Title: Allan Gilbreath: A Short Story Collection
Author: Allan Gilbreath
Format: Paperback edition by Kerlak Publishing
Many authors write short stories, myself included. Some of us do it because they sell well and others do it because they simply prefer the short, terse form of fiction over the longer, more involved process of writing a novel. Whatever the reason, short stories are something at some point that most, if not all, authors have or will write. And very few do it with such skill as Allan Gilbreath.
Known possibly more for Galen and Dark Chances, his two novels giving us his take on vampire fiction, Gilbreath shows an ability and a range of skill in this short story collection that should establish him as a leading writer of the form. In nineteen stories, Gilbreath moves effortlessly between genres, taking readers to planets far from home and then showing them how horrors can literally invade the four walls and ceilings of our houses. He slides into historical noir like he’s putting on house slippers and then just as comfortably crafts a tale of the old being made new again, in terms of species. As displayed in this volume, there seems to be no genre that Gilbreath isn’t comfortable creating within.
The best stories in this collection, in my reviewing opinion, are The Little Demon Doubt, Afternoon Lemonade, Just Beneath the Surface, Time To Come Out and Play, Twilight’s Last Gleaming, The Glamour of It All, Origins, Mr. Crump Don’t Like it, The Smile, An Odd Demise, Lepus Europeaus, Torah of the Gem, and The Abere.
The last three stories in the book all feature Jack Lago. Lago is a grumpy sort of rumpled detective, an ex-cop who gained a reputation for handling the weird and strange cases that most officers would rather ignore or not deal with. Now in his pseudo retirement, Lago finds himself called into consult whenever a case tends to cross the line into the supernatural or the paranormal or the ‘No damn way to explain’ category.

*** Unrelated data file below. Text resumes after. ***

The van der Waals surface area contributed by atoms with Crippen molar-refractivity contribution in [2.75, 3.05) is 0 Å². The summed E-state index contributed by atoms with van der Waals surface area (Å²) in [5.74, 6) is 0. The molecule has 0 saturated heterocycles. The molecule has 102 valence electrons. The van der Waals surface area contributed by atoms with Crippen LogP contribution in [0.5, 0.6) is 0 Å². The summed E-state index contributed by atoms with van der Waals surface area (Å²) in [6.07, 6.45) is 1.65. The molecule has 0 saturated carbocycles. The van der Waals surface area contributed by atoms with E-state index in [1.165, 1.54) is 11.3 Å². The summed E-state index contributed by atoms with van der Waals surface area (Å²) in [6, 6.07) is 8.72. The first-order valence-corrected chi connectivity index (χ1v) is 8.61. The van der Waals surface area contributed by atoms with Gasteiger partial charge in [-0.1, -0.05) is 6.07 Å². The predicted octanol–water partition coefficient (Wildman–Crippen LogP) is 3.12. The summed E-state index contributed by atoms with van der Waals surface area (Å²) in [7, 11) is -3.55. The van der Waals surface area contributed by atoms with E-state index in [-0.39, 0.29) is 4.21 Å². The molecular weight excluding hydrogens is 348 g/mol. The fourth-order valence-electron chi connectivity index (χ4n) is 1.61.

Gilbreath is at the top of his game in these three stories. Lago is not only engaging and curmudgeonly, but he is great fun to read. Gilbreath navigates the first person narration like a pro should and pulls the reader into the mystery right alongside Lago. Something else he does well is filling the world around Lago with a believable supporting cast, many of them unsure if they even want to associate with Lago and what comes with knowing him. Each mystery is tightly conceived and executed and, although this is a phrase I hate to use, these three definitely will leave readers wanting more.
Allan Gilbreath: A Short Story Collection by Allan Gilbreath rates four out of five pages. Not every story is a hit, nor will it be that way with any reader. But overall, this collection is the work of an author who not only knows how to craft a short story, but even seems to enjoy doing so, based on the after comments he added to each story.
I’d load five out of six bullets for this collection. Again, personal preference keeps it from being a full chamber, but this on the whole is a fantastic representation of a talented writer’s work.